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Why do medical professionals fail to admit medication errors?

Human error is present in every aspect of daily life and no person is immune from experiencing its effects, neither the person accidently making the mistake nor the victim of it. The seriousness of human error is especially prominent when it concerns our health.

When a patient seeks the care of a medical professional, they are in a vulnerable position. The patient must place a great deal of trust in their doctor, nurse or pharmacist and when the patient is harmed by medication errors, a betrayal of that trust accompanies any harmful effect from the mistake itself.

In 1999, the Institute of Medicine issued a report that as many as 98,000 deaths occurred each year as a result of medical errors. At that time, it was the fifth most common cause of death in the United States. Even with the advance in medical technology since that time, medical errors remain a serious problem.

Accepting the proposition that human error leads to flawed, and even dangerous, patient care, the issue becomes the appropriate disclosure by the medical professional to the patient. Obviously, medical professionals are uncomfortable disclosing mistakes they may have made to patients.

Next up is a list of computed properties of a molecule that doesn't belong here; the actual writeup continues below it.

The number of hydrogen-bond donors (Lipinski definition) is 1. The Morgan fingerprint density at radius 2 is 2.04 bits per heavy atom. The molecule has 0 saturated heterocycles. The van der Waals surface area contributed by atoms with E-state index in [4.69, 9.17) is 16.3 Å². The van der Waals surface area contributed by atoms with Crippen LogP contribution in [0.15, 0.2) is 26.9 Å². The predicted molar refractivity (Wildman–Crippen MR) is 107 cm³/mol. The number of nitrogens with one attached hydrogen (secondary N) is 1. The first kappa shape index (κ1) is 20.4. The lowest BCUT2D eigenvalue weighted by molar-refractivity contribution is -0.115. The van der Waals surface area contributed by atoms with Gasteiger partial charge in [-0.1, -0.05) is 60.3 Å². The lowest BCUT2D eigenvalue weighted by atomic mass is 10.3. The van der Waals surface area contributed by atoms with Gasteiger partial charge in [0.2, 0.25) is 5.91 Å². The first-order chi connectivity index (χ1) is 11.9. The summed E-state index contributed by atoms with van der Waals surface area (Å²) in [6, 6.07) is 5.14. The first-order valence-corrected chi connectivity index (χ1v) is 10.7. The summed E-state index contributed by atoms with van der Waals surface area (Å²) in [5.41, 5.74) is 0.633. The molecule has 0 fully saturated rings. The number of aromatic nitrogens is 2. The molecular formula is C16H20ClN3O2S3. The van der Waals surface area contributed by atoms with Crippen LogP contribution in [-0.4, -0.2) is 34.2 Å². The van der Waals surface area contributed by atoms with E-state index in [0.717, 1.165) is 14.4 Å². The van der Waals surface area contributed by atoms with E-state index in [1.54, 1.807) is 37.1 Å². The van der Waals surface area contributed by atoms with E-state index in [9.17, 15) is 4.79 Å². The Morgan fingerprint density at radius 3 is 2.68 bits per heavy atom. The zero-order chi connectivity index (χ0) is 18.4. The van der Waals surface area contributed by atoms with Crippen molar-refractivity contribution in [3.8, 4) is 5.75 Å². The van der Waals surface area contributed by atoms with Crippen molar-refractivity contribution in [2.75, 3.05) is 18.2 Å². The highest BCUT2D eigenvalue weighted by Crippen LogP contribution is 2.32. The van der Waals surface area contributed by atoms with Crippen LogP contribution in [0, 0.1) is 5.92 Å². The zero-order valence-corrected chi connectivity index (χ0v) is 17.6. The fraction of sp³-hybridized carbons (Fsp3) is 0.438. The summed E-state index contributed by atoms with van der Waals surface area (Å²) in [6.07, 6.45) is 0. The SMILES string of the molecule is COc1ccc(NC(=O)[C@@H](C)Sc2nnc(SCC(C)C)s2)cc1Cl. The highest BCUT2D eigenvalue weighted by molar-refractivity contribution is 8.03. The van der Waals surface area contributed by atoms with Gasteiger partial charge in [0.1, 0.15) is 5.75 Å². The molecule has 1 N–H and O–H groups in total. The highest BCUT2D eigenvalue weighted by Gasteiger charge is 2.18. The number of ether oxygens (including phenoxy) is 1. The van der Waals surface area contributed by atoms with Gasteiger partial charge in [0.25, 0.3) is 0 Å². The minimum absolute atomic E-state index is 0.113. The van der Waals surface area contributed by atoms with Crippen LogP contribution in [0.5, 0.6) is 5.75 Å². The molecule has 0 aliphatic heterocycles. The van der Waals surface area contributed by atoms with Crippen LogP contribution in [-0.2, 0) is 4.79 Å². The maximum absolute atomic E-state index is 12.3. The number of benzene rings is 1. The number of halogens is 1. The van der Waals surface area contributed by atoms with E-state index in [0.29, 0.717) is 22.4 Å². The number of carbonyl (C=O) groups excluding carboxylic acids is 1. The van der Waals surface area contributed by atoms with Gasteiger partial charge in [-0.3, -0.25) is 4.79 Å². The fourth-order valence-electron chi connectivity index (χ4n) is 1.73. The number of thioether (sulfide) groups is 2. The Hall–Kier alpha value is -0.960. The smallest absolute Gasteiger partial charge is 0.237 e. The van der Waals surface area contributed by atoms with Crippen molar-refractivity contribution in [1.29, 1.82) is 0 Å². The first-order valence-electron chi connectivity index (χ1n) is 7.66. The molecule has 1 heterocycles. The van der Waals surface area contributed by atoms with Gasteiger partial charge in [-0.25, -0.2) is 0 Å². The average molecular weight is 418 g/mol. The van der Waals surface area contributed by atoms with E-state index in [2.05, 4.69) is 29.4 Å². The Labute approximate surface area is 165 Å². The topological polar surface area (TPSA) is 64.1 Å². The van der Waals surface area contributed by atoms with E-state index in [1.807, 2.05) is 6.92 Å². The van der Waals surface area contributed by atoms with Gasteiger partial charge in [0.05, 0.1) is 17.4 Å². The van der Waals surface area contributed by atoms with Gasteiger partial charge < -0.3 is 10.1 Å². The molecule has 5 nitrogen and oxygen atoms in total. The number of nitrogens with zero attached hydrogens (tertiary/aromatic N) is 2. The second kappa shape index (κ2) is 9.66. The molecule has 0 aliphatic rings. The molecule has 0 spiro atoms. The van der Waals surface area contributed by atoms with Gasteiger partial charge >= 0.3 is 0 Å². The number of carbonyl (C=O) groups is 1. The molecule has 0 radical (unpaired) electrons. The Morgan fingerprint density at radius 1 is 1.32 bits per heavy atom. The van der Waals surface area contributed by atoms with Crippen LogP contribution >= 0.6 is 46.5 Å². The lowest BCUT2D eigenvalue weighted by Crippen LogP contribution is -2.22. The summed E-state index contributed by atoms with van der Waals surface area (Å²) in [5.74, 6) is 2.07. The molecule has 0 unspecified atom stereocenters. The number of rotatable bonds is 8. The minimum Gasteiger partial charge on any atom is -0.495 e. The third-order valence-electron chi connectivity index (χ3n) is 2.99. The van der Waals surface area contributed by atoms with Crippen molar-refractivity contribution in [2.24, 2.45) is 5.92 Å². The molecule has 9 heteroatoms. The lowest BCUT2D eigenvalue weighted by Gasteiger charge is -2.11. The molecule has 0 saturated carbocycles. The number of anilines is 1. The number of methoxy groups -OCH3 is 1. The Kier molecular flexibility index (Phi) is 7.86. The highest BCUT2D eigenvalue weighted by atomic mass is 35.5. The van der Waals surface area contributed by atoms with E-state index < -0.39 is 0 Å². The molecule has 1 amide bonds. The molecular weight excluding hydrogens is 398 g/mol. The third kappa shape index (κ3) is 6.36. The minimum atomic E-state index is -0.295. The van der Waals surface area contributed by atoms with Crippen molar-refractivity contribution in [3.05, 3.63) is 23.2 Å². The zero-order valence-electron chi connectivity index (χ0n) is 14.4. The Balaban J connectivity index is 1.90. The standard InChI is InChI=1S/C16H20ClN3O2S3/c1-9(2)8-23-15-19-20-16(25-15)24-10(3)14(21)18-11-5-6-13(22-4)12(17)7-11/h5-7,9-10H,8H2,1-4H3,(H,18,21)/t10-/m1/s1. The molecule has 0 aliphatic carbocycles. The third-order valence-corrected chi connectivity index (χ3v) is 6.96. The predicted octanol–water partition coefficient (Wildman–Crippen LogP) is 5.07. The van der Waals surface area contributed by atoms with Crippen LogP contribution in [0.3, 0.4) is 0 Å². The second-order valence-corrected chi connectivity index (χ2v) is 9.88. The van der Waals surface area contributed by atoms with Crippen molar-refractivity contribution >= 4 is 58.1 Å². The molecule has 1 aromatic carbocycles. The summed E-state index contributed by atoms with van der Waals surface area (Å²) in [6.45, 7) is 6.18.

Young physicians are often concerned with establishing their careers and reputation. Disclosing medication errors to their patients or their superiors can be seen as something that will hinder their career advancement. Other physicians are worried about liability concerns. Patient safety is the number one concern, however, and medical professionals should be aware that admitting mistakes is the best thing to improve patient safety.

Whether a medication error rises to the level of medical negligence or not depends on a number of factors. Those who are harmed by such errors may want to speak with an attorney.

Source: The New York Times, “When Medical Students Make Errors,” Dhruv Khullar, May 15, 2014 

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